American tennis legend says Jim Courier says winning back-to-back Masters titles in Indian Wells and Miami in the spring of 1991 gave him the confidence that he could go deeper at a Grand Slam. Two months later, Courier captured his first clay title and his maiden Grand Slam title after edging out fellow compatriot Andre Agassi in the French Open final.
"Those were catalysts for me to believe I could go deeper in a Slam than I had before,” Agassi told TENNIS.com. “I had been to the fourth round of the last couple of French Opens, but never past that in a Slam.
But I felt different psychologically going into the 1991 French Open. I knew I was in better shape than I had ever been in. I didn’t expect to win the tournament, but thought I had a chance to go deep."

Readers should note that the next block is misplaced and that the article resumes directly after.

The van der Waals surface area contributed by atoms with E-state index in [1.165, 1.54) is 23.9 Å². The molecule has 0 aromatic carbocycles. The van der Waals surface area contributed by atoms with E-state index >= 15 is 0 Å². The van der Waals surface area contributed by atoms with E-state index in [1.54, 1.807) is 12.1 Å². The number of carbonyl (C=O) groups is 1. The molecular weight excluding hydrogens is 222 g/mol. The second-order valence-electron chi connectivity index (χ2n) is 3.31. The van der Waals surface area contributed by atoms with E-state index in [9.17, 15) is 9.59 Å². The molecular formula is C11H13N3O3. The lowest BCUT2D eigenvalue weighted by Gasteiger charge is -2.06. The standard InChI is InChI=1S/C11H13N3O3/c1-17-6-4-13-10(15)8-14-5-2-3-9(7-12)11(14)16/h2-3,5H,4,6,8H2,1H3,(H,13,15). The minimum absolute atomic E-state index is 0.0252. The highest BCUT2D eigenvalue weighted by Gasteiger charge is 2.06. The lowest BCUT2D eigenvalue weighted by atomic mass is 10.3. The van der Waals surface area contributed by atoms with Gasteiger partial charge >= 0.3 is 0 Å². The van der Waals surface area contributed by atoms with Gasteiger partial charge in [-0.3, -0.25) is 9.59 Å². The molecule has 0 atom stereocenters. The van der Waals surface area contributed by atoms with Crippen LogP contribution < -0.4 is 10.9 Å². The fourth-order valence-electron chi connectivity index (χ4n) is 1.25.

Jim Courier admitted he felt pressure and nerves
Courier showed courage and came up big the 1991 French Open as he came from two sets to one down to beat former world No.
1 Andre Agassi 3-6 6-4 2-6 6-1 6-4. "The moment is massive and I didn’t know how I was going to react,” Courier recalled the 1991 French Open final. “The final felt different for me than the quarters or semis, and I played like it early in the match.
My coach, Jose Higueras, would describe it as me playing a little frozen. But trying to put my hands on that trophy meant so much to me. I struggled to get things going until the rain delay broke the ice for me. "There was a lot of emotion in the moment,” he says.
“I certainly recall not believing I had actually done it, and realizing that all of the hard work I had put in had come to fruition. Being a Grand Slam champion travels with you for the rest of your days”. Jim Courier, who eventually finished his career with four Grand Slam titles, succesfully defended his title at Roland Garros a year later after he handed a straight-set defeat to Petr Korda in the final.